A day after Zimbabwe was suspended from the Commonwealth, New Zealand looked set to impose "smart sanctions" but Australia backed away from taking more punitive measures against the African nation.
New Zealand's Foreign Minister, Phil Goff, yesterday welcomed the Commonwealth's decision to punish Zimbabwe for violence that marred the presidential elections won by Robert Mugabe earlier this month. Zimbabwe is now barred from the group's meetings for one year.
Mr Goff said New Zealand did not accept the Mugabe government's legitimacy and would likely impose tightly targeted sanctions banning members of the Zimbabwe leadership from being able to travel, visit, invest or receive health or education in New Zealand.
"What is needed now is concerted international pressure to see democracy and the rule of law reinstated in Zimbabwe," he said.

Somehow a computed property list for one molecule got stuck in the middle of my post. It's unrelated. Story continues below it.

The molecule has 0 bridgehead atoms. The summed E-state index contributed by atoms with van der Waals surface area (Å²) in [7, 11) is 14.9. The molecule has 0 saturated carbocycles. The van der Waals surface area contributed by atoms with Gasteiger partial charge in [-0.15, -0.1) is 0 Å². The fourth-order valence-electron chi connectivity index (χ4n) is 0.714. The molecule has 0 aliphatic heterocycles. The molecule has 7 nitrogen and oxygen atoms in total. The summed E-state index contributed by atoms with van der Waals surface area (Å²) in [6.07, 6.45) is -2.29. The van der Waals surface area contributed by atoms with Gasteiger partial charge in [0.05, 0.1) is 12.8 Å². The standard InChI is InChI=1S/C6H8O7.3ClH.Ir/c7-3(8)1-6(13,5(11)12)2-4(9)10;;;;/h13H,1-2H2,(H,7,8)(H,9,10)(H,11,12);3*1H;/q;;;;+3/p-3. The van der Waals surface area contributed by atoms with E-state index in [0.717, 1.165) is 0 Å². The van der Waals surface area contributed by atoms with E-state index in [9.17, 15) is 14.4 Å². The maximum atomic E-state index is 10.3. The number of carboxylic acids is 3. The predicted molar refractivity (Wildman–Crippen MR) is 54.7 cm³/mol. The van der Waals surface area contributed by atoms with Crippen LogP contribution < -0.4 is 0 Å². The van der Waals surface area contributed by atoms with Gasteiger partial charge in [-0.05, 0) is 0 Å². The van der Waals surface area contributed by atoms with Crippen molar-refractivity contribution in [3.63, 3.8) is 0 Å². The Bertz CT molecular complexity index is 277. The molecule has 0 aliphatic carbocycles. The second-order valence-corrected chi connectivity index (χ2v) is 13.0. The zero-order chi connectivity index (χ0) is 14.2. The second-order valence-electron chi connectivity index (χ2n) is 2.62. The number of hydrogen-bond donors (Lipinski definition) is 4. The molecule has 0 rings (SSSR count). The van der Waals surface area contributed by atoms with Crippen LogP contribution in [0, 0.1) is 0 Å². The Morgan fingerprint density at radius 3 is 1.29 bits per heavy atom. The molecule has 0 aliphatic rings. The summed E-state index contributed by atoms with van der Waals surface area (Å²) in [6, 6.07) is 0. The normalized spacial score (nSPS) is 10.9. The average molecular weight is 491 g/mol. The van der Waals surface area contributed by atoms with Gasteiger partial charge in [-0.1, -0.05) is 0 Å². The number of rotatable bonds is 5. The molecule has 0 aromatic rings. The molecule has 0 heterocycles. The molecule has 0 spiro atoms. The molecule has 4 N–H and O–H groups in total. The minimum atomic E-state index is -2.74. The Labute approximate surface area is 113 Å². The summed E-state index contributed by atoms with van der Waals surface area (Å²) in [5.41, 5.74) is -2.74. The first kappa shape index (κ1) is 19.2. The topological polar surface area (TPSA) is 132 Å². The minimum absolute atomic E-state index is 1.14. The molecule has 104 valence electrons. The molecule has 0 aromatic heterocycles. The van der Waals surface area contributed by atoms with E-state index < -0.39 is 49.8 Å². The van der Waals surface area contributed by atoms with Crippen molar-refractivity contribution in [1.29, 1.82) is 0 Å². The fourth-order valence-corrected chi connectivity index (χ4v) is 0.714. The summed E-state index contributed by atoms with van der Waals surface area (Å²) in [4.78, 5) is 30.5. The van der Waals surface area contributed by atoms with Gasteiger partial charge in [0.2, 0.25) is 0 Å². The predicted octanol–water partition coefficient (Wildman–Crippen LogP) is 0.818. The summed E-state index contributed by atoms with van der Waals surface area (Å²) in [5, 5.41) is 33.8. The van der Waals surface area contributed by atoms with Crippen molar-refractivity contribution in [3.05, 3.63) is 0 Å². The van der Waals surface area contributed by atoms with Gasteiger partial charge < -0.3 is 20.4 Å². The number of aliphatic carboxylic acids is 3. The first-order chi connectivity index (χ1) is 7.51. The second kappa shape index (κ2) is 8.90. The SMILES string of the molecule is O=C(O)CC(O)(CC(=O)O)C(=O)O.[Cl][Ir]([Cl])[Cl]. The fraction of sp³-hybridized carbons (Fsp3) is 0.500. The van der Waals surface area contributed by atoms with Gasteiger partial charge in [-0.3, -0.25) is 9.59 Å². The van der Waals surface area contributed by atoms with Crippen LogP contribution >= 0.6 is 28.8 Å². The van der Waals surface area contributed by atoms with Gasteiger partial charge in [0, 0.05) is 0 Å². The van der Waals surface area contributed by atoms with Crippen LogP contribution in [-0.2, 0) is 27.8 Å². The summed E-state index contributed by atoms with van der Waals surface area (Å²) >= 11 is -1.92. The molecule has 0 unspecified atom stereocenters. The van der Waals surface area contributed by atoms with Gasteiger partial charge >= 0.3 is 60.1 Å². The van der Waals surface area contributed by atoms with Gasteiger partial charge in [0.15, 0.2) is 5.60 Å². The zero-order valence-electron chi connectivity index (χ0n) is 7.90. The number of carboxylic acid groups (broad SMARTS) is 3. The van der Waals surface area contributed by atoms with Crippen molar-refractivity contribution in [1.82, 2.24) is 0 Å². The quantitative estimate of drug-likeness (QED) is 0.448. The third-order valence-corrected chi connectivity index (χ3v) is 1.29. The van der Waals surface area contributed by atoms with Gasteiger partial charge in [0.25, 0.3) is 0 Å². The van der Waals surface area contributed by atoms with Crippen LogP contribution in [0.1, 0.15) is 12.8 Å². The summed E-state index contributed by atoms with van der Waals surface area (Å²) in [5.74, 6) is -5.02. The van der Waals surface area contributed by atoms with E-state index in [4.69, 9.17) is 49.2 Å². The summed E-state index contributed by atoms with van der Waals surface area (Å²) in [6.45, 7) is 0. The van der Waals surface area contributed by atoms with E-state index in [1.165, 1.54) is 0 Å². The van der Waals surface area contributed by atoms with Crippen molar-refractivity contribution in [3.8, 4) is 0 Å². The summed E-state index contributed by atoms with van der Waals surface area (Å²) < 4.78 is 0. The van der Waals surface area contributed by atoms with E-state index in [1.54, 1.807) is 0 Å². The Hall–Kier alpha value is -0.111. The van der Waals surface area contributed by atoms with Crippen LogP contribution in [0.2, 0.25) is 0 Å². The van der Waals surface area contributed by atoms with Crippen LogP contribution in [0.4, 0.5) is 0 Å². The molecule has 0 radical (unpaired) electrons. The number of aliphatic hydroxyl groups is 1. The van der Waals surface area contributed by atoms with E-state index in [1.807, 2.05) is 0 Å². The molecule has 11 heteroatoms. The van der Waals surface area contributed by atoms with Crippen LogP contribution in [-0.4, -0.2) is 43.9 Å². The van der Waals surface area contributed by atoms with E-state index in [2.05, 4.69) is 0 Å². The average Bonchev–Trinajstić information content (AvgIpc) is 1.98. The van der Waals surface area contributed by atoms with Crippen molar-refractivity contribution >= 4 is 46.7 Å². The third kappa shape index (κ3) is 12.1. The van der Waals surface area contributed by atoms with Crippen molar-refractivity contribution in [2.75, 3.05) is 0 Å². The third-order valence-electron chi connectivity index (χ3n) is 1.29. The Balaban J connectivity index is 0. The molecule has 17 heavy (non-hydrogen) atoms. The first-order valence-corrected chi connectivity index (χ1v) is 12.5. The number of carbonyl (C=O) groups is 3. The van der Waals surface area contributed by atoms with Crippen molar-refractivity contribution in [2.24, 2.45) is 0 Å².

Australia's Prime Minister John Howard said his government would not impose sanctions, although his country was one of a group of Western nations that pushed hard for Zimbabwe's suspension.
"As far as economic and other sanctions are concerned, I would not expect Australia to be imposing those," he said in a radio interview.
Mr Howard chaired the three-nation Commonwealth panel in London, along with South African President, Thabo Mbeki, and Nigerian President, Olusegun Obasanjo, that agreed on the suspension.
The Labour opposition in Australia urged Mr Howard's government to impose "smart sanctions" as well.
"Targeted sanctions hurt where it counts. And they don't hurt the broad population who are already in dire straits," said the party's foreign affairs spokesman Kevin Rudd.Reuse content